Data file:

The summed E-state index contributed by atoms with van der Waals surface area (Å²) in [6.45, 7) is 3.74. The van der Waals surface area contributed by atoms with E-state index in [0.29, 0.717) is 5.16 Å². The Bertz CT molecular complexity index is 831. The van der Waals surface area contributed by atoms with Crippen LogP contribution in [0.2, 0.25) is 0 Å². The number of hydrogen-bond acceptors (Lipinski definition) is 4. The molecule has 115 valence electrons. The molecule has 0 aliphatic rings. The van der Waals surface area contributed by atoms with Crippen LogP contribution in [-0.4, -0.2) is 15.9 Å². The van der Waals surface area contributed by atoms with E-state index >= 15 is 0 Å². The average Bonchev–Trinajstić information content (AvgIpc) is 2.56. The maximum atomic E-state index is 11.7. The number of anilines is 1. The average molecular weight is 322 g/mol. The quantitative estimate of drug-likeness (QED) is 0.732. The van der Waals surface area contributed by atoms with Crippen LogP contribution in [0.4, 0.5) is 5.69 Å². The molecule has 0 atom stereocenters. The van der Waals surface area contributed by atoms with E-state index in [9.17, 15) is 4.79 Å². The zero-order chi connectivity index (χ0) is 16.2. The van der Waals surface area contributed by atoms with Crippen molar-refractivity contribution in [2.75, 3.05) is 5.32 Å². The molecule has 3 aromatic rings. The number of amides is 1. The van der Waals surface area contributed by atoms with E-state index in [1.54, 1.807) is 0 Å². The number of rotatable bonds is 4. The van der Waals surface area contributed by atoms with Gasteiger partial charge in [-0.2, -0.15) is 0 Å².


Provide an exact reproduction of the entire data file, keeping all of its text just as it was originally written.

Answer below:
The summed E-state index contributed by atoms with van der Waals surface area (Å²) in [6.45, 7) is 3.74. The van der Waals surface area contributed by atoms with E-state index in [0.29, 0.717) is 5.16 Å². The Bertz CT molecular complexity index is 831. The van der Waals surface area contributed by atoms with Crippen LogP contribution in [0.2, 0.25) is 0 Å². The number of hydrogen-bond acceptors (Lipinski definition) is 4. The molecule has 115 valence electrons. The molecule has 0 aliphatic rings. The van der Waals surface area contributed by atoms with Crippen LogP contribution in [-0.4, -0.2) is 15.9 Å². The van der Waals surface area contributed by atoms with E-state index >= 15 is 0 Å². The average Bonchev–Trinajstić information content (AvgIpc) is 2.56. The maximum atomic E-state index is 11.7. The number of anilines is 1. The average molecular weight is 322 g/mol. The quantitative estimate of drug-likeness (QED) is 0.732. The van der Waals surface area contributed by atoms with Crippen LogP contribution in [0.4, 0.5) is 5.69 Å². The molecule has 0 atom stereocenters. The van der Waals surface area contributed by atoms with E-state index in [9.17, 15) is 4.79 Å². The zero-order chi connectivity index (χ0) is 16.2. The van der Waals surface area contributed by atoms with Crippen molar-refractivity contribution in [2.75, 3.05) is 5.32 Å². The molecule has 3 aromatic rings. The number of amides is 1. The van der Waals surface area contributed by atoms with E-state index in [1.54, 1.807) is 0 Å². The number of rotatable bonds is 4. The van der Waals surface area contributed by atoms with Gasteiger partial charge in [-0.2, -0.15) is 0 Å².